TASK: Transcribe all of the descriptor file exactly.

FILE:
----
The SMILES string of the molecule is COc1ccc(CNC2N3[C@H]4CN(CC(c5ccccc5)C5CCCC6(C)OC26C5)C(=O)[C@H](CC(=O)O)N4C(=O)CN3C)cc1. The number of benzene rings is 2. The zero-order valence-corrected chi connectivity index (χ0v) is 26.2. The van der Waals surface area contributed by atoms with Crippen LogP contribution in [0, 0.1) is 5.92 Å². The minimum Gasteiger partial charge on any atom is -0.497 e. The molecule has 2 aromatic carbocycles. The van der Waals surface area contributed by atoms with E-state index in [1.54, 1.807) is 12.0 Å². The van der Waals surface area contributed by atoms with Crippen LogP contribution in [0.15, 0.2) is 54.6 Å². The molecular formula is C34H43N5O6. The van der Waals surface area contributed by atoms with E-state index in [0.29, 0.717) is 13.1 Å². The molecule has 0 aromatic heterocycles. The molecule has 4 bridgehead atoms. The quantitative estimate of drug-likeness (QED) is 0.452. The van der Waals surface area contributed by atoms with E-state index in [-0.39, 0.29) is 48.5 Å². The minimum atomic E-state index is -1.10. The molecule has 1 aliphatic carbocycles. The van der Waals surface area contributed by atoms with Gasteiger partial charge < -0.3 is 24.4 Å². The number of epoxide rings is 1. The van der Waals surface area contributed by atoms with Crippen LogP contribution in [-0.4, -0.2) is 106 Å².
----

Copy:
The SMILES string of the molecule is COc1ccc(CNC2N3[C@H]4CN(CC(c5ccccc5)C5CCCC6(C)OC26C5)C(=O)[C@H](CC(=O)O)N4C(=O)CN3C)cc1. The number of benzene rings is 2. The zero-order valence-corrected chi connectivity index (χ0v) is 26.2. The van der Waals surface area contributed by atoms with Crippen LogP contribution in [0, 0.1) is 5.92 Å². The minimum Gasteiger partial charge on any atom is -0.497 e. The molecule has 2 aromatic carbocycles. The van der Waals surface area contributed by atoms with E-state index in [1.54, 1.807) is 12.0 Å². The van der Waals surface area contributed by atoms with Crippen LogP contribution in [0.15, 0.2) is 54.6 Å². The molecular formula is C34H43N5O6. The van der Waals surface area contributed by atoms with E-state index in [0.29, 0.717) is 13.1 Å². The molecule has 0 aromatic heterocycles. The molecule has 4 bridgehead atoms. The quantitative estimate of drug-likeness (QED) is 0.452. The van der Waals surface area contributed by atoms with E-state index in [-0.39, 0.29) is 48.5 Å². The minimum atomic E-state index is -1.10. The molecule has 1 aliphatic carbocycles. The van der Waals surface area contributed by atoms with Gasteiger partial charge < -0.3 is 24.4 Å². The number of epoxide rings is 1. The van der Waals surface area contributed by atoms with Crippen LogP contribution in [-0.4, -0.2) is 106 Å².